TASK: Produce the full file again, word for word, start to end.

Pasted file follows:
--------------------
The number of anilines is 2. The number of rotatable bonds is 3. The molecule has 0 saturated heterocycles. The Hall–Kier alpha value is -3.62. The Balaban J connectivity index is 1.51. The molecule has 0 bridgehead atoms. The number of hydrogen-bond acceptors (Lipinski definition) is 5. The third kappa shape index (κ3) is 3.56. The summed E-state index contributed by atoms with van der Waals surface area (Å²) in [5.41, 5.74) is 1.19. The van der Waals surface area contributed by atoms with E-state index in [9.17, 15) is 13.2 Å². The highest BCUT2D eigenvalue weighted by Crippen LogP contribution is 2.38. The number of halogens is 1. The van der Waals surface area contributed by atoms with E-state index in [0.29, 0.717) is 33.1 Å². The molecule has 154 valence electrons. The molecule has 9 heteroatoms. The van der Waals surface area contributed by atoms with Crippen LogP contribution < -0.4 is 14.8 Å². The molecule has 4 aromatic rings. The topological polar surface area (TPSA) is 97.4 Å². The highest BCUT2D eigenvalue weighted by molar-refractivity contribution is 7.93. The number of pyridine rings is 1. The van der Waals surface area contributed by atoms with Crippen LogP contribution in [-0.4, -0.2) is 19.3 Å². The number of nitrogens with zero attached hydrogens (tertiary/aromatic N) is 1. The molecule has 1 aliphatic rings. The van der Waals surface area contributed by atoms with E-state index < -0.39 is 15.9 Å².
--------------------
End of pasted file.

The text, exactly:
The number of anilines is 2. The number of rotatable bonds is 3. The molecule has 0 saturated heterocycles. The Hall–Kier alpha value is -3.62. The Balaban J connectivity index is 1.51. The molecule has 0 bridgehead atoms. The number of hydrogen-bond acceptors (Lipinski definition) is 5. The third kappa shape index (κ3) is 3.56. The summed E-state index contributed by atoms with van der Waals surface area (Å²) in [5.41, 5.74) is 1.19. The van der Waals surface area contributed by atoms with E-state index in [9.17, 15) is 13.2 Å². The highest BCUT2D eigenvalue weighted by Crippen LogP contribution is 2.38. The number of halogens is 1. The van der Waals surface area contributed by atoms with E-state index in [0.29, 0.717) is 33.1 Å². The molecule has 154 valence electrons. The molecule has 9 heteroatoms. The van der Waals surface area contributed by atoms with Crippen LogP contribution < -0.4 is 14.8 Å². The molecule has 4 aromatic rings. The topological polar surface area (TPSA) is 97.4 Å². The highest BCUT2D eigenvalue weighted by molar-refractivity contribution is 7.93. The number of pyridine rings is 1. The van der Waals surface area contributed by atoms with Crippen LogP contribution in [-0.4, -0.2) is 19.3 Å². The number of nitrogens with zero attached hydrogens (tertiary/aromatic N) is 1. The molecule has 1 aliphatic rings. The van der Waals surface area contributed by atoms with E-state index < -0.39 is 15.9 Å².